- We were (and continue to be) experiencing an epidemic and crisis of homelessness among LGBT youth and young adults. It is estimated there are less than 200 shelter beds in NYC for this population of more than 8,000 people.
- Homeless LGBT youth and young adults ages 18-24 were especially under-served and marginalized, particularly those who “age-out” of the foster care system at age 21.
- Among the homeless shelter services available, transitional shelters where residents have the opportunity to stay for a long period of time were (and remain) among the most desperately needed shelter services.
Trinity Place Shelter is designed to directly respond to these factors. We are a long-term transitional shelter serving homeless LGBT youth and young adults between the ages of 18-24 offering them the opportunity to stay at Trinity Place Shelter up to 18 months.
In response to the needs of our clients, we have also launched a large range of supplemental community-based collaborations to expand our services and capacities to meet specific, urgent needs. This includes health and medical services (Columbia Presbyterian Hospital/Young Men’s Clinic); legal services (New York Legal Assistance Group); financial services (TD Bank); and dental services (NYU Dental School).
[OnlineMSWPrograms.com] Currently, there is limited research focusing on LGBT families. For example, their dynamics, the social support they receive, and the issues they face. How can social workers advocate for more research in this area, and work for equal access for LGBT families to health insurance and care, employment, and adoption and visitation of a child?
[Kevin Lotz, LCSW] The problem of limited research focusing on LGBT families is real. Social workers could work to reverse these dynamics in a number of ways. First, by directly providing high-quality, comprehensive social work and case management services to such families. Second, I have long-noticed that many social workers have an “aversion” to research. Yet it is one of the most powerful and transformative tools that social workers have access to. Many colleges and universities offer part-time research assistant employment opportunities. I encourage social workers to seek out these opportunities. From there, opportunities to advance or at least influence research agendas may be available. Third, unlike many other professions, social work is exceptionally welcoming and encouraging of new or “novice” research. For example, I recently attended the national meeting of the Society for Social Work Research (SSWR) and was impressed that alongside some of the most experienced and prominent social work researchers in the world, there were also BSW and MSW students presenting their research.
[OnlineMSWPrograms.com] What clinical social work methods and interventions have you found to be most effective in helping members of the LGBT community? Do you and your colleagues pull from evidence-based studies that have been conducted specifically regarding members of this community, the issues they face, and the best ways to support them? If so, could you elaborate on these studies and their core findings, and how you’ve applied them?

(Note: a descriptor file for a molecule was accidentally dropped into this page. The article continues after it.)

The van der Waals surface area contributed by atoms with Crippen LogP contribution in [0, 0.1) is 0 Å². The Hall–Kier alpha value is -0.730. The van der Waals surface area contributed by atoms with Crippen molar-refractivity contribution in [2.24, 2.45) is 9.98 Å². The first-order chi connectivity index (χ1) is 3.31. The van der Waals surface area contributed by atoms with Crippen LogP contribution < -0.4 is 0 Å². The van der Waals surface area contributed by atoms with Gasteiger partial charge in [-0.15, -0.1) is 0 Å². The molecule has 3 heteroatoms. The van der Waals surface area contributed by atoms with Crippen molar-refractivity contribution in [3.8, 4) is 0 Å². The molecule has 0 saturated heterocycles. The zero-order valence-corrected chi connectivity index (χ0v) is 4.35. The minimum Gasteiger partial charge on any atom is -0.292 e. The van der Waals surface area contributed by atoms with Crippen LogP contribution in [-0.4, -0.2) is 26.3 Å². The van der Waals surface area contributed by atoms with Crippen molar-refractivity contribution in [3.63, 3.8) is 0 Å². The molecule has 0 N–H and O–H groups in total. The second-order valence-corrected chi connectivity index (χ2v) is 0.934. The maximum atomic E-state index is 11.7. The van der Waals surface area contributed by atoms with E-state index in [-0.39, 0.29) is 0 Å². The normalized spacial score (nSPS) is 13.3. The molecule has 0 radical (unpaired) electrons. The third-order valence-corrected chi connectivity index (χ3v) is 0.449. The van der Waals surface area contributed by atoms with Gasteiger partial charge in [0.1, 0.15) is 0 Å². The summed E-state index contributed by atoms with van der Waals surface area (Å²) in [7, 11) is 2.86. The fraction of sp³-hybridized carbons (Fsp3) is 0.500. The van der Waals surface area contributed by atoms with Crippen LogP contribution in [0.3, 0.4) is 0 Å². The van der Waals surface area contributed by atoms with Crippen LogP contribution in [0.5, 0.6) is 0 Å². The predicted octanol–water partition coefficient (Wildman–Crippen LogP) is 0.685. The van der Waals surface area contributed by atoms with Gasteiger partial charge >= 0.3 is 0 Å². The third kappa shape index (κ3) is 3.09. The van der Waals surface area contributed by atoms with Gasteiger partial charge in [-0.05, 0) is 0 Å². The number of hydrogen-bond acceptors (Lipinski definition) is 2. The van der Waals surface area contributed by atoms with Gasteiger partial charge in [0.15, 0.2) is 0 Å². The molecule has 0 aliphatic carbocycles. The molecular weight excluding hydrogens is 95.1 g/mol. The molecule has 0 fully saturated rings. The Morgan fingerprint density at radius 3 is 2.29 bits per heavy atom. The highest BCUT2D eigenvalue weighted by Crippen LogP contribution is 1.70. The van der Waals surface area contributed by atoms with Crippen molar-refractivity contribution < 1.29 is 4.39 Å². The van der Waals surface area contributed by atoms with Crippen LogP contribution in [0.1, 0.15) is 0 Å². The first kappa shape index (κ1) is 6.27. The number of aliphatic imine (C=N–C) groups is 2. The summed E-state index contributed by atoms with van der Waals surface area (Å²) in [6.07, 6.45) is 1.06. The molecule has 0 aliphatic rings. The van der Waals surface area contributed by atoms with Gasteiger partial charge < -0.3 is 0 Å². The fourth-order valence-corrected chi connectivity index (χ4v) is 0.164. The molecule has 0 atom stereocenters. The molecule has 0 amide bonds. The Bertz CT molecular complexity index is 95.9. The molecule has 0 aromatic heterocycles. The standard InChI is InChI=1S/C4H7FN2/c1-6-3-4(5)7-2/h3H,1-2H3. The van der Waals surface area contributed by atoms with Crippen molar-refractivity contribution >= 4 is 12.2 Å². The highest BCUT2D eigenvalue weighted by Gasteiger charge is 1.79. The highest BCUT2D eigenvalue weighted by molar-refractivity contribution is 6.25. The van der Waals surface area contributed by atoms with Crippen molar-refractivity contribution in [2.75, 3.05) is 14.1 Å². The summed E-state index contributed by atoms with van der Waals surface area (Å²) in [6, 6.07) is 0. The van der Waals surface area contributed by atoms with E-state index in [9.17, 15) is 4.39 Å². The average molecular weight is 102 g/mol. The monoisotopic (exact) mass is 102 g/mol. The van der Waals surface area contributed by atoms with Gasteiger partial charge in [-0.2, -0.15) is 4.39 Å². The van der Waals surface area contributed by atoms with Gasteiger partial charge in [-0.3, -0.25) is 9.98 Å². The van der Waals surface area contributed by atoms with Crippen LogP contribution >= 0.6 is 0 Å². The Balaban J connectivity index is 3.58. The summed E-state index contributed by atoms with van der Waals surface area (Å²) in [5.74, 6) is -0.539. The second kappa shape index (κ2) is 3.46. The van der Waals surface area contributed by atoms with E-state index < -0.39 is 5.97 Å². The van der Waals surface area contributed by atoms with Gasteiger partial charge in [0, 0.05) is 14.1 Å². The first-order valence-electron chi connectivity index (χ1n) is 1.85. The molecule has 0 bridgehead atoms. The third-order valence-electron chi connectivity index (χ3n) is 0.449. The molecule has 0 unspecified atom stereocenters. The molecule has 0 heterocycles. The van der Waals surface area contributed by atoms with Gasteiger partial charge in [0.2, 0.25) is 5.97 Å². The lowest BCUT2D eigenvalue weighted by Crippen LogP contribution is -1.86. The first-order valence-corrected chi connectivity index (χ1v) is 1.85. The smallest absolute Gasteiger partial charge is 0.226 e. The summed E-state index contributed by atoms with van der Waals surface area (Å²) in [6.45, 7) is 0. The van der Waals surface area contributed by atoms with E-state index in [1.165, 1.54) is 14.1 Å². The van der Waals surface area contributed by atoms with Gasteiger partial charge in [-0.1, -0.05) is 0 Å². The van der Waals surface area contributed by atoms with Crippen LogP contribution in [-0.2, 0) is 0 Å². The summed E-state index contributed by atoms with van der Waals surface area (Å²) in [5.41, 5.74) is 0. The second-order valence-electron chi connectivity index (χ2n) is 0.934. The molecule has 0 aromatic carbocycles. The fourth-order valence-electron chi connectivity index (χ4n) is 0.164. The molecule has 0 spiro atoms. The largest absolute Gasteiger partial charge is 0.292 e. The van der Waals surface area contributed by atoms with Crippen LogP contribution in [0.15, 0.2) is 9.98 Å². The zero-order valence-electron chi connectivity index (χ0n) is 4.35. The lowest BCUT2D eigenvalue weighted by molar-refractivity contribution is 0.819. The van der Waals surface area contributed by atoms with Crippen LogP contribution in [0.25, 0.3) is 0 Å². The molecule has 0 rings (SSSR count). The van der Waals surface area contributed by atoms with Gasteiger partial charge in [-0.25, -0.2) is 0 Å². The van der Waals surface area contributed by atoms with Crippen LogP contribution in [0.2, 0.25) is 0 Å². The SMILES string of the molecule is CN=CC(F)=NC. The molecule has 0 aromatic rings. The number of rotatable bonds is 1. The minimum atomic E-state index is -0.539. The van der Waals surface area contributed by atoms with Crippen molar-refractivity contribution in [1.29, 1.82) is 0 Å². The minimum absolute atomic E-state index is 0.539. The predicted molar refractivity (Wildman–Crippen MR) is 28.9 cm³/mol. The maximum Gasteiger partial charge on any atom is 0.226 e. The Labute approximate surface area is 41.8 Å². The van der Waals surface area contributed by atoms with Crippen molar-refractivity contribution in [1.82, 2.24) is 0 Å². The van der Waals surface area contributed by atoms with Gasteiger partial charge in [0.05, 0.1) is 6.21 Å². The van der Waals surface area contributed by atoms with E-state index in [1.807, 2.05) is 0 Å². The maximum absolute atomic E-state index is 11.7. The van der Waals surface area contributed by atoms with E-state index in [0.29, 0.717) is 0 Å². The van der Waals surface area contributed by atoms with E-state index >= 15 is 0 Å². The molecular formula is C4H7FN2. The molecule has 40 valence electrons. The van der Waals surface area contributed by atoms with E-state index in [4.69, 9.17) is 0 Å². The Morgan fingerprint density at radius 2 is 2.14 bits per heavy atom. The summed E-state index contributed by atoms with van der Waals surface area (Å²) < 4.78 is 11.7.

[Kevin Lotz, LCSW] My staff and I at Trinity Place Shelter use a range of social work methods and evidence-based interventions, which include harm reduction methods, interpersonal therapy, cognitive-behavioral therapy, solutions-focused therapy, and motivational interviewing. Our work continues to be heavily influenced by positive youth development and harm reduction philosophies. Each of these methods and interventions are easy to self-explore online.
[OnlineMSWPrograms.com] For social work professionals and students who are interested in learning more about LGBT social work, do you have any recommendations for resources (online, print, or in person) that they can read themselves, or which they can refer to clients?
[Kevin Lotz, LCSW] Yes, many academic and professional journals focusing on LGBT social work abound which may yield great insights about LGBT social work. Unfortunately, I have found most of these resources are less accessible to social work students, interns, and practitioners. Alternatively, I have found the work of The Center for LGBTQ Studies to be particularly relevant and accessible to a wider audience. Also, local chapters of the National Association of Social Workers (NASW) often have LGBT-focused committees or working groups. These are among the finest, most accessible, grassroots, free opportunities to network with and learn more about LGBT social work.
Thank you Mr. Kevin Lotz for your time and insights into LGBT social work.